[Editor's note: This post was reported by County Clare correspondent Celtic Ray.]
Over 38 years after the incident known as "Bloody Sunday' occurred in Derry, Northern Ireland, and more than 12 years after an official investigation was finally launched by the British government, Lord Saville's inquiry has found that the killing of 14 civilians in January 1972 was "unjustified."
The 5,000 page report was highly critical of the behaviour of the British armed forces and found that all that were killed on the day in question were innocent. The report states that the victims - all unarmed - were either fleeing paratroopers or trying to come to the aid of those who had been injured.
The release of the report was greeted by loud cheers and applause by family members and their supporters gathering outside the Guildhall in Derry.
The inquiry concluded that several of the troops who provided testimony about the events lied to the inquiry and was particularly critical of one paratrooper regiment, which was deemed to have fired the 100 or so shots on the day.
Delivering the findings of the report, British prime minister David Cameron said it had found none of the casualties posed any threat to British troops. He told the House of Commons no warnings were given, and that some of the soldiers lost control.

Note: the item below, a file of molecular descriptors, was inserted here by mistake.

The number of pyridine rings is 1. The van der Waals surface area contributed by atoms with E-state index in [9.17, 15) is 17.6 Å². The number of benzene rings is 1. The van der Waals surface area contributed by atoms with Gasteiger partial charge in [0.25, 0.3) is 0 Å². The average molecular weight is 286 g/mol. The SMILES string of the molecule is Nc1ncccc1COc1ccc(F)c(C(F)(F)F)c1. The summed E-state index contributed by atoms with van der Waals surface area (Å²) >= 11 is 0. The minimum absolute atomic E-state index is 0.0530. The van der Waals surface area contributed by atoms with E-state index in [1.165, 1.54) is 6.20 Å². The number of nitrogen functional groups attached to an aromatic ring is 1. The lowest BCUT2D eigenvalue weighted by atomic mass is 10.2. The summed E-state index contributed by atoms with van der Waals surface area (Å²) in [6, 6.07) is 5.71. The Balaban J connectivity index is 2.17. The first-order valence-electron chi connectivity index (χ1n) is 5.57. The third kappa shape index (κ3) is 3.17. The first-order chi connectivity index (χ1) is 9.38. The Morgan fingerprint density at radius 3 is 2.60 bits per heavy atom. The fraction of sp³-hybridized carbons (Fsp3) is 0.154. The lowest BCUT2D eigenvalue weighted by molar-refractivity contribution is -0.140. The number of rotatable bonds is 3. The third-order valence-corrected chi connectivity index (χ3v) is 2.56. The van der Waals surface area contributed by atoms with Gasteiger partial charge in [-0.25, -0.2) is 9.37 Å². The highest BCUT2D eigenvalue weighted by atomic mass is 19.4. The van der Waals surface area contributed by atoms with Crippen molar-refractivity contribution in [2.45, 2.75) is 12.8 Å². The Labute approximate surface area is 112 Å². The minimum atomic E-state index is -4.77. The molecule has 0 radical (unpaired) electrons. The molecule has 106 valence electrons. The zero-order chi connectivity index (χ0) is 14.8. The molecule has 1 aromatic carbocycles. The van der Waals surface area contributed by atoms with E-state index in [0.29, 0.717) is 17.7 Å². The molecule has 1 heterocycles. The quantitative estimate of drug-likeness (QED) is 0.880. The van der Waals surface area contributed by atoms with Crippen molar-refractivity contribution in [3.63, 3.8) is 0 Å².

“The Government is ultimately responsible for the conduct of the armed forces," he said. "And for that, on behalf of the Government, indeed on behalf of our country, I am deeply sorry.”
The report, completed over 12 years, investigated the mass killing of members of the Northern Ireland Civil Rights Association by members of the Parachute Regiment during a during a march in Derry on 30 January 30 1972.
The men killed on the day were Patrick Doherty (32), Hugh Gilmour (17), Jackie Duddy (17), John Young (17), Kevin McElhinney (17), Michael Kelly (17), Gerald Donaghey (17), William Nash (19), Michael McDaid (20), Jim Wray (22), William McKinney (27) and Bernard "Barney" McGuigan (41).
John Johnston (59), one of the first to be shot on the day, died from his injuries four months later.
The killings in Derry are widely recognized in retrospect as a major tripwire into the tragic era in Irish history known as "The Troubles," which have only started to subside in recent years due to the negotiation of the Good Friday Agreement.
U2 provided rock and roll fans with a touchstone of this seminal event in Irish history with their song "Sunday Bloody Sunday," an anthem which came to symbolize a consistent plea for cessation of sectarian violence throughout the region.